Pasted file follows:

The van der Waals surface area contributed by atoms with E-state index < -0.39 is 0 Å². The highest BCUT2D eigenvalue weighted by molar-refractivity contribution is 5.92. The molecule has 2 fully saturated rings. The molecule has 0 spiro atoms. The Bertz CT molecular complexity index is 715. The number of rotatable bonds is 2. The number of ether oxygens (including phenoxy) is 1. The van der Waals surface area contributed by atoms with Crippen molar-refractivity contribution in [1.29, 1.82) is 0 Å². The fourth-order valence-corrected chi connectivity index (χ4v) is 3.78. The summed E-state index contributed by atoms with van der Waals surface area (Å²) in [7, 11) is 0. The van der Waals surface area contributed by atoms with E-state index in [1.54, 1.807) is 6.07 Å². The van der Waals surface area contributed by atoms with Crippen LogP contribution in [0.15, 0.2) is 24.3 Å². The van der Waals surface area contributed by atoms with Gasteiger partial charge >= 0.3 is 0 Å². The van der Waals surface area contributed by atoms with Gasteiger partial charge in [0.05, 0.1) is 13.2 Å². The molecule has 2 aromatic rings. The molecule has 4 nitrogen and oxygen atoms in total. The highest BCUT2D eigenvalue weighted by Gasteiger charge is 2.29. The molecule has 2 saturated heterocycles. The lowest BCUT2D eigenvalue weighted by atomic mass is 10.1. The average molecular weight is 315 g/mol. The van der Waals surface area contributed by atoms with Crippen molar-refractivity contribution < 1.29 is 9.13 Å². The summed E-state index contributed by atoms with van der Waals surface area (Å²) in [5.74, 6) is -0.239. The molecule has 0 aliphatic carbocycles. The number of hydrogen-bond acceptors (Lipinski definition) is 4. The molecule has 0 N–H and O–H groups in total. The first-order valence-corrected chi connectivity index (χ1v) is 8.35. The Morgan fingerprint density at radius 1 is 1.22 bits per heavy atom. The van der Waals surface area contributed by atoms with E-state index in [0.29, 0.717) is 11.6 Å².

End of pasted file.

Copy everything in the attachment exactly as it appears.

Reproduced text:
The van der Waals surface area contributed by atoms with E-state index < -0.39 is 0 Å². The highest BCUT2D eigenvalue weighted by molar-refractivity contribution is 5.92. The molecule has 2 fully saturated rings. The molecule has 0 spiro atoms. The Bertz CT molecular complexity index is 715. The number of rotatable bonds is 2. The number of ether oxygens (including phenoxy) is 1. The van der Waals surface area contributed by atoms with Crippen molar-refractivity contribution in [1.29, 1.82) is 0 Å². The fourth-order valence-corrected chi connectivity index (χ4v) is 3.78. The summed E-state index contributed by atoms with van der Waals surface area (Å²) in [7, 11) is 0. The van der Waals surface area contributed by atoms with E-state index in [1.54, 1.807) is 6.07 Å². The van der Waals surface area contributed by atoms with Crippen LogP contribution in [0.15, 0.2) is 24.3 Å². The van der Waals surface area contributed by atoms with Gasteiger partial charge >= 0.3 is 0 Å². The van der Waals surface area contributed by atoms with Gasteiger partial charge in [0.05, 0.1) is 13.2 Å². The molecule has 2 aromatic rings. The molecule has 4 nitrogen and oxygen atoms in total. The highest BCUT2D eigenvalue weighted by Gasteiger charge is 2.29. The molecule has 2 saturated heterocycles. The lowest BCUT2D eigenvalue weighted by atomic mass is 10.1. The average molecular weight is 315 g/mol. The van der Waals surface area contributed by atoms with Crippen molar-refractivity contribution < 1.29 is 9.13 Å². The summed E-state index contributed by atoms with van der Waals surface area (Å²) in [5.74, 6) is -0.239. The molecule has 0 aliphatic carbocycles. The number of hydrogen-bond acceptors (Lipinski definition) is 4. The molecule has 0 N–H and O–H groups in total. The first-order valence-corrected chi connectivity index (χ1v) is 8.35. The Morgan fingerprint density at radius 1 is 1.22 bits per heavy atom. The van der Waals surface area contributed by atoms with E-state index in [0.29, 0.717) is 11.6 Å².